Applicable to any pre-Euro 5 vehicle, registered before December 2009, the scheme will enable eligible consumers to benefit from of a scrappage incentive of between £2,000 and £7,000 on a variety of Ford models, including the new high-tech Fiesta and Transit Custom, Britain's most popular auto and van respectively.
The scheme will run until the end of December 2017 and United Kingdom motorists will be able to trade in cars from any manufacturer that are over seven years old.
The auto giant is seeking to improve air quality levels in the United Kingdom, but has moved beyond incentivising new vehicle purchases by offering drivers discounts to trade in older models registered before December 2009.
Under the new scheme, incentives are available on a variety of Ford models, with customers typically getting £2,000 off cars priced up to £20,000.
Andy Barratt, managing director of Ford in Britain, said that removing the most polluting vehicles would have an immediate and positive effect on air quality.
"Air quality is a much bigger debate and getting older vehicles off the road is part of that", he said on BBC Radio 4's Today show.
'We don't believe incentivising sales of new cars goes far enough and we will ensure that all trade-in vehicles are scrapped.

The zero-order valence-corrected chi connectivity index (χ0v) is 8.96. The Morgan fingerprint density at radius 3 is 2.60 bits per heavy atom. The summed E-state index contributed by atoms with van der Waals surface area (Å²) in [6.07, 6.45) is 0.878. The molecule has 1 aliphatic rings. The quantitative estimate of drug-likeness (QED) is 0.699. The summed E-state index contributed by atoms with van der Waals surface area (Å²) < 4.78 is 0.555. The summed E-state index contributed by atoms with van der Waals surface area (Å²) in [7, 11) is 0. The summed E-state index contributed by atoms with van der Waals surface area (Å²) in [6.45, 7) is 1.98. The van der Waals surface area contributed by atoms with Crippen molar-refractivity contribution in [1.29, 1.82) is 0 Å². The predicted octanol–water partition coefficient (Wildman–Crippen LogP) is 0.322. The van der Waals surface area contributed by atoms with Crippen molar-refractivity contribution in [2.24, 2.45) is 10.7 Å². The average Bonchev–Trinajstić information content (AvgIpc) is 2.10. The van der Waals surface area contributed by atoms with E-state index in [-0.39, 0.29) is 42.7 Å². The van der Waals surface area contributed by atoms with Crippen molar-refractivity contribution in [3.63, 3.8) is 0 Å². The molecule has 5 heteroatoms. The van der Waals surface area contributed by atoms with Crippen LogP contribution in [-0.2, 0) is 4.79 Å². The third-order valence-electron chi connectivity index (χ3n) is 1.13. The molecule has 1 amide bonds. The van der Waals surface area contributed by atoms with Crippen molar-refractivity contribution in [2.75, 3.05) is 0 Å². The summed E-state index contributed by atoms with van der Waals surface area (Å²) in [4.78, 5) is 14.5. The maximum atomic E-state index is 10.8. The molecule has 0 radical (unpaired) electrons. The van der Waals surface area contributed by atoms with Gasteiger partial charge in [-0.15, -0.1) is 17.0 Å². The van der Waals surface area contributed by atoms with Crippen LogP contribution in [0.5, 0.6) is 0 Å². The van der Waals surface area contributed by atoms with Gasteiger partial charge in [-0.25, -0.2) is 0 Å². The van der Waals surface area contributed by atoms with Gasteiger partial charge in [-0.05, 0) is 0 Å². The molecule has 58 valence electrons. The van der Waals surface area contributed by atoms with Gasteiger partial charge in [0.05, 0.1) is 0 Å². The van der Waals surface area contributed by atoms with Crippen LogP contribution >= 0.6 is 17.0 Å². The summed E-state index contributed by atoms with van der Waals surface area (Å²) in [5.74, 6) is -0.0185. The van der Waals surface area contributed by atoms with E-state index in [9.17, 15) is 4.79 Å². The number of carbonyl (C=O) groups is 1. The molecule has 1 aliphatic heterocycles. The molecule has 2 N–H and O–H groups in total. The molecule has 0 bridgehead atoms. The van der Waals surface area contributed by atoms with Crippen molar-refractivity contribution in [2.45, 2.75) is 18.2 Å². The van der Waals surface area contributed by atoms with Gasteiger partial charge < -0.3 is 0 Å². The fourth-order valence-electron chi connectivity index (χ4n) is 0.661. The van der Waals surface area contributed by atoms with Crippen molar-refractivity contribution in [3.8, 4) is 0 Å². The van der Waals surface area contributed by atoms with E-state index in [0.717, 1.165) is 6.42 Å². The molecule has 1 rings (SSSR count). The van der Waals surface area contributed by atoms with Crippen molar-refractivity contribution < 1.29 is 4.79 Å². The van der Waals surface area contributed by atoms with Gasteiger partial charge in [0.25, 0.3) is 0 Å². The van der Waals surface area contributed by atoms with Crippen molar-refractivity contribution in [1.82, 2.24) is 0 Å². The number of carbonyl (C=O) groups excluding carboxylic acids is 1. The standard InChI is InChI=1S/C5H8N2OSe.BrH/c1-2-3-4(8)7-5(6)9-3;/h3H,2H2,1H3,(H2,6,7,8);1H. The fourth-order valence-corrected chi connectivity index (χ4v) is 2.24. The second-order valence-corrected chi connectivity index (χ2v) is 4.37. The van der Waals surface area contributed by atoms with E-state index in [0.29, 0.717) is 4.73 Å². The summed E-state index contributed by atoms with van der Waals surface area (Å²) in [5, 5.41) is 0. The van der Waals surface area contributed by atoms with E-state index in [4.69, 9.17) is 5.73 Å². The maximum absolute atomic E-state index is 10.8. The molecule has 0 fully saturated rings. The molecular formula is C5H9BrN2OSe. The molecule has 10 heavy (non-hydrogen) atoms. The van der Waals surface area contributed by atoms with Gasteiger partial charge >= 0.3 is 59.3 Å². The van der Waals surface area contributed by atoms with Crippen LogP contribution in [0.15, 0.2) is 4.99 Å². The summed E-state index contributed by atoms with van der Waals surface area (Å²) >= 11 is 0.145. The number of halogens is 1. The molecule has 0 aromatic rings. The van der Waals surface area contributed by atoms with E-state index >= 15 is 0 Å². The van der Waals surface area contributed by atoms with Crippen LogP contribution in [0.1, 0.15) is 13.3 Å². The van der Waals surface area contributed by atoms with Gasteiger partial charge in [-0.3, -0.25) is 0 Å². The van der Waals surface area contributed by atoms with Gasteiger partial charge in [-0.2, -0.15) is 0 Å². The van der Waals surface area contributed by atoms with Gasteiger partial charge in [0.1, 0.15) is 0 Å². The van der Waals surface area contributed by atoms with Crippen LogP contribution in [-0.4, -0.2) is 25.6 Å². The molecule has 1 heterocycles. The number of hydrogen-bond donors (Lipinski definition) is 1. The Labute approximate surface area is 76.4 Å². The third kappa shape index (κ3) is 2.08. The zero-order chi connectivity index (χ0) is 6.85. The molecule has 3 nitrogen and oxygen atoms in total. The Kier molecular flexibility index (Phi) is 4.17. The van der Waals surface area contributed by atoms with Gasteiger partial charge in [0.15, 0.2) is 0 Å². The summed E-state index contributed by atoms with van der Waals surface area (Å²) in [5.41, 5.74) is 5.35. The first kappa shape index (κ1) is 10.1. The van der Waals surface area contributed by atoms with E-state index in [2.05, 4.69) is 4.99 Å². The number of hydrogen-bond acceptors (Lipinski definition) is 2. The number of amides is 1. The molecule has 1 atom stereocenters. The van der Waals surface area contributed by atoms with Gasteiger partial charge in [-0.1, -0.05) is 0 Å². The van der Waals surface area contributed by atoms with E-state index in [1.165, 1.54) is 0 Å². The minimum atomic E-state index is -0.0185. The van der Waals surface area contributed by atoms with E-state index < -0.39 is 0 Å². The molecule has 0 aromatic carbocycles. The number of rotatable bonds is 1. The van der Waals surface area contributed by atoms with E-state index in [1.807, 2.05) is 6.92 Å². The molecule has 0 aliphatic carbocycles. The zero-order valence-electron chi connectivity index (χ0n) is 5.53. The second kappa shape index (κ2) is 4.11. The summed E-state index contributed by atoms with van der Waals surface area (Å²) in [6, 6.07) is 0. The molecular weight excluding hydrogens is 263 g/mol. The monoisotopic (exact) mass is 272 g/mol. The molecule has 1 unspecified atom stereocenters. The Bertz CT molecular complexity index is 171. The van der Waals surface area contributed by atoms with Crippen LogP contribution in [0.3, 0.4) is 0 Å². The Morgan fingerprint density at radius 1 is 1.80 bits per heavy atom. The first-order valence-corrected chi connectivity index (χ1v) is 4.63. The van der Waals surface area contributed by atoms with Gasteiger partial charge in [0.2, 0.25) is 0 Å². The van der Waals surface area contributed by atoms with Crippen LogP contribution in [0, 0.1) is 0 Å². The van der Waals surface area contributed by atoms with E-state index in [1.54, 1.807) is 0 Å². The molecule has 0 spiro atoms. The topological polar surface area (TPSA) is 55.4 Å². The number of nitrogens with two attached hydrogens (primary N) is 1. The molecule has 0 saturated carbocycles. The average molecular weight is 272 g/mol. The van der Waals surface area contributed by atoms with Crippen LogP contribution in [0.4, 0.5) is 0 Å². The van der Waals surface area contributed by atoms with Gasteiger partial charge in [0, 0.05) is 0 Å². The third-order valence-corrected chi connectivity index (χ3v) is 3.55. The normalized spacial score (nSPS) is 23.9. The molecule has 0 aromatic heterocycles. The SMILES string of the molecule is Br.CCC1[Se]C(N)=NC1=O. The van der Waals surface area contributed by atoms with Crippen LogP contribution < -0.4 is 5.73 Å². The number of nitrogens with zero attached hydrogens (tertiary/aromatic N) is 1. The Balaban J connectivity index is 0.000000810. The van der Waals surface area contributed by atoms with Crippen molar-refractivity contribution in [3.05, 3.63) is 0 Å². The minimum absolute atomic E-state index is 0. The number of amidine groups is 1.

Under the plan, owners of any make of auto or van, including petrol and diesel, that took to the road before 2010 can get the incentive.
Ford Motor Co. became the latest automaker to offer cash to United Kingdom drivers if they scrap the most polluting vehicles on the roads, targeting about 15 million cars and vans across the country.
Other auto manufacturers are predicted to follow Ford and the other brands.
The UK government is yet to announce any scrappage scheme, aiming to take polluting vehicles off the road.
The vehicle giant said combining the incentive with other standard offers could give customers £4,000 off a auto and £7,000 off the cost of a van.
The scrappage scheme begins on September 1 and will last only four months.
Ford is the latest manufacturer to offer such an initiative.
New models are required to have engines compliant with the latest Euro VI standard which means they pump out significantly less nitrogen oxides (NOx) than the cars they will replace.
Until December 31, any diesels made between 1992 and 2010 are eligible for trade-in as long as you've owned the auto - regardless of brand - for longer than six months. They both also restrict the models you can have in return, with BMW limited the options to its range of cars with Carbon dioxide outputs below 130g/km and Mercedes only offering savings on new diesel models, hybrids and Smart electric cars.
Ford joins BMW, Mercedes and Vauxhall in offering customers money to trade in their Euro IV and earlier vehicles for modern, cleaner machines.